By Lauren Urrea
It’s only by God’s grace and with His given strength that I was ever able to talk publicly about my pregnancy. Those closest to me can attest to what used to be my extreme fear of being in front of a crowd. It started when I was young and continued all the way into my adulthood. I have never wanted to be center stage.
The first time I spoke publicly about my pregnancy was at a fundraiser banquet to a room with over 500 people just a few months after my daughter was born. Nervous is an understatement. From the little bit I can remember, I know I was having to breathe through each step I took to get up to the podium. To this day, I don’t remember when or why I agreed to do it, but I am so grateful that I did. Being able to share my story that day started a blessed journey and was more freeing than I could have imagined. In that moment, what had so far been my life’s biggest trial was being used to encourage others and bless me in the process.
From there, I had the opportunity to speak at multiple venues over the course of several years, and little by little, I could see God using my unplanned treasure of a daughter to give hope to girls and women who needed it. It brings me such joy to see how my daughter’s life is already making an impact on the world without her even knowing it. I don’t want to wish the time away, but I do look forward to the day that I can share with her the many ways her life has been a blessing, not just to me and her father, but to so many others.
Through the years, I have also realized that there are a surprising number of women who have the same story, but understandably, decide not to share it. The fear of the criticism and judgment is immense, and if I’m honest, the thought of it still intimidates me each time I speak publicly. But I am always so pleasantly surprised by the multitude of women (and men) who approach me afterward to say something along the lines of, “That could have been me”, or “The same thing happened to my…(insert family member/friend)”, or “My daughter is going through this”, etc.
The fact of the matter is, my story is not uncommon. It is not rare. By all statistics I can find, I am actually one of a very large number of women who face an unplanned pregnancy. One of my first thoughts when discovering I was pregnant was, “This doesn’t happen to girls like me.” I grew up in a Christian home, with parents who held me to a high standard and loved me unconditionally.
How very wrong I was. This happens to “girls like me” every single day. Unfortunately, very often it is girls and women like me that, when faced with that same fear, ultimately believe the lie that ending a child’s life will make their life easier.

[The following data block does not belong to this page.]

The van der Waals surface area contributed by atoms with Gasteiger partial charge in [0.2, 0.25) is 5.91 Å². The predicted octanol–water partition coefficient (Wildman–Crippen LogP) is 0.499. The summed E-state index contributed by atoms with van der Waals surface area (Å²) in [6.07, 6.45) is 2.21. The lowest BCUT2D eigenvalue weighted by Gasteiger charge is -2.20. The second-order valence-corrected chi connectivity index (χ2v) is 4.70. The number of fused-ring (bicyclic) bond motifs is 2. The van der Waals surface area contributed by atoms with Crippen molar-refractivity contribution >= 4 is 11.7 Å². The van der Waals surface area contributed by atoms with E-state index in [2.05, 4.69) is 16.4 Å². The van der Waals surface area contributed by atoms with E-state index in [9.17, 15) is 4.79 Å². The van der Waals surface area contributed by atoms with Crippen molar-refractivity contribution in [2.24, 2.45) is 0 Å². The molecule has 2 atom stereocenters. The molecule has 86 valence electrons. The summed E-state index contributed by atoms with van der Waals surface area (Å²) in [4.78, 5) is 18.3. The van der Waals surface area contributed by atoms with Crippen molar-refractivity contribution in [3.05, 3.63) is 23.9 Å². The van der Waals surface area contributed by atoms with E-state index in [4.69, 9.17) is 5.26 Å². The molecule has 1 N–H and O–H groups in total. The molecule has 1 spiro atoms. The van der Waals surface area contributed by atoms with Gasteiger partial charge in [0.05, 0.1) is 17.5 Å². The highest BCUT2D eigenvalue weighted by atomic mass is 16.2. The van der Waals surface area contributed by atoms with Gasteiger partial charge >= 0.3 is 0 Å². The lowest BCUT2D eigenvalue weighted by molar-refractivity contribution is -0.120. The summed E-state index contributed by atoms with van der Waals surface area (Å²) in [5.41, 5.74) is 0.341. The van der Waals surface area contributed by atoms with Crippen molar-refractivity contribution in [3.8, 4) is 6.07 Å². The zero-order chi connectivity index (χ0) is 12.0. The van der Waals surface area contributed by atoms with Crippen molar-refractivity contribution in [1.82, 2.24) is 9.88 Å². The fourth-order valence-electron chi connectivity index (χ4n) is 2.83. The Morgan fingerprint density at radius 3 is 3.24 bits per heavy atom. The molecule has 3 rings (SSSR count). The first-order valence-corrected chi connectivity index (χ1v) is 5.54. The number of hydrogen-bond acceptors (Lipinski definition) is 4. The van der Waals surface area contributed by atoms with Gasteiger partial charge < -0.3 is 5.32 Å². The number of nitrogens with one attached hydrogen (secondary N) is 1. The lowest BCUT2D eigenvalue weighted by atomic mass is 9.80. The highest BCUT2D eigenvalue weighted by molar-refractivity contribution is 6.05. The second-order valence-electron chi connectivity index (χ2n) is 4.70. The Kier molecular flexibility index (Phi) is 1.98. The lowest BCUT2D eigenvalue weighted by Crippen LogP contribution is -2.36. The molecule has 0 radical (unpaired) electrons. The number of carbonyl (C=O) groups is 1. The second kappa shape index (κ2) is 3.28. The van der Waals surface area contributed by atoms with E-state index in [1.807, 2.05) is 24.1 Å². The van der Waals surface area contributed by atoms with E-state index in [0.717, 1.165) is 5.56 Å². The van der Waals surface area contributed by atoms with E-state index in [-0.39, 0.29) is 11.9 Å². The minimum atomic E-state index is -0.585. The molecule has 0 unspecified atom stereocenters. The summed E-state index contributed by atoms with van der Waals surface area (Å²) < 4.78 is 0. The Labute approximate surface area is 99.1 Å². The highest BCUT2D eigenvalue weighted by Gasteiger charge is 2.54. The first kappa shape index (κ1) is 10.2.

I am convinced that a better understanding of how common unplanned pregnancies are would alone reduce the rate of abortion. The fear, shame, and guilt that these girls and women face is enough to make even the most faithful Christian question their views on the pro-life debate. But it shouldn’t be. There are far too many women who have lived through it before them.
I am but one very small fish in an ocean of women who have had the privilege of watching their life’s greatest trial turn into their greatest blessing. No, it was not ideal to have a child before marriage. No, I am not endorsing pre-marital sex. What I am suggesting is a change of heart and a willingness to share. If even a fraction of the women who have been through this would talk more openly about it, maybe there would be a greater acceptance that even though this is unintended and not ideal, it is happening and it needs more awareness and support.
So, maybe then when a positive pregnancy test is staring you, your daughter, your cousin, or your friend in the face, there would be less fear. Instead of shame and guilt, maybe the first thing to come to their mind would be my daughter or the many other unexpected but enormous blessings they have heard about. Maybe they would remember the many women they have seen or heard about and think “No, this isn’t what I had planned, but I have seen what an indescribable joy it can bring.”
This is my story, this is my song. I pray the many women who have the same song would sing it loud and proud, not only because their child’s life is worth celebrating, but because there are many other lives who may be depending on it.
Editor’s Note: This appeared at Pregnancy Help News. This post originally appeared on Lauren’s blog: lknuppel.blogspot.com.